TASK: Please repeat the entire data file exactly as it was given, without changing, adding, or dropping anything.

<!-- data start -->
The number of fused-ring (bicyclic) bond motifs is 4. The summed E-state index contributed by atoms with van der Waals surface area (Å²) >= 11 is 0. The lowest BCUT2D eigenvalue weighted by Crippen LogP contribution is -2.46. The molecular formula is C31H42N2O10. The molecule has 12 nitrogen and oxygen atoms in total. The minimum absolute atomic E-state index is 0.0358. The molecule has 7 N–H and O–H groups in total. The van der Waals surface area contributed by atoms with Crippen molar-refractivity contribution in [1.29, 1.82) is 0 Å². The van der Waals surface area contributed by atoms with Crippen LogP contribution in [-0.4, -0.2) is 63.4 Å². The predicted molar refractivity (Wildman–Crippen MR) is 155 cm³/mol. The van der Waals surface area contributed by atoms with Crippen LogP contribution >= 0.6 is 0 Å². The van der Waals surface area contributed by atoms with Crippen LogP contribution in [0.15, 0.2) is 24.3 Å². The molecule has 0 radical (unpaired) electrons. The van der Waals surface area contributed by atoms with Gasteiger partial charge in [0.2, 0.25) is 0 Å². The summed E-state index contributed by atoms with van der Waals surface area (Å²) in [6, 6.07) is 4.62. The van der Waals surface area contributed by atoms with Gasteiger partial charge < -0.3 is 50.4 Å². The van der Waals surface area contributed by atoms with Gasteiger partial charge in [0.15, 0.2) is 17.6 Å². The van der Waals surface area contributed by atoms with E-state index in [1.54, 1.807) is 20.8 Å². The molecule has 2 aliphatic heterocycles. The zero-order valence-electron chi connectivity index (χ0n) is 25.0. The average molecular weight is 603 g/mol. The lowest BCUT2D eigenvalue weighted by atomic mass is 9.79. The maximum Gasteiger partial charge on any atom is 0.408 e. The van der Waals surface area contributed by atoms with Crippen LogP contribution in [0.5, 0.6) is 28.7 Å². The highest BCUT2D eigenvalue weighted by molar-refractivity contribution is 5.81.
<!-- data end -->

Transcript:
The number of fused-ring (bicyclic) bond motifs is 4. The summed E-state index contributed by atoms with van der Waals surface area (Å²) >= 11 is 0. The lowest BCUT2D eigenvalue weighted by Crippen LogP contribution is -2.46. The molecular formula is C31H42N2O10. The molecule has 12 nitrogen and oxygen atoms in total. The minimum absolute atomic E-state index is 0.0358. The molecule has 7 N–H and O–H groups in total. The van der Waals surface area contributed by atoms with Crippen molar-refractivity contribution in [1.29, 1.82) is 0 Å². The van der Waals surface area contributed by atoms with Crippen LogP contribution in [-0.4, -0.2) is 63.4 Å². The predicted molar refractivity (Wildman–Crippen MR) is 155 cm³/mol. The van der Waals surface area contributed by atoms with Crippen LogP contribution >= 0.6 is 0 Å². The van der Waals surface area contributed by atoms with Crippen LogP contribution in [0.15, 0.2) is 24.3 Å². The molecule has 0 radical (unpaired) electrons. The van der Waals surface area contributed by atoms with Gasteiger partial charge in [0.2, 0.25) is 0 Å². The summed E-state index contributed by atoms with van der Waals surface area (Å²) in [6, 6.07) is 4.62. The van der Waals surface area contributed by atoms with Gasteiger partial charge < -0.3 is 50.4 Å². The van der Waals surface area contributed by atoms with Gasteiger partial charge in [0.15, 0.2) is 17.6 Å². The van der Waals surface area contributed by atoms with E-state index in [1.54, 1.807) is 20.8 Å². The molecule has 2 aliphatic heterocycles. The zero-order valence-electron chi connectivity index (χ0n) is 25.0. The average molecular weight is 603 g/mol. The lowest BCUT2D eigenvalue weighted by atomic mass is 9.79. The maximum Gasteiger partial charge on any atom is 0.408 e. The van der Waals surface area contributed by atoms with Crippen LogP contribution in [0.5, 0.6) is 28.7 Å². The highest BCUT2D eigenvalue weighted by molar-refractivity contribution is 5.81.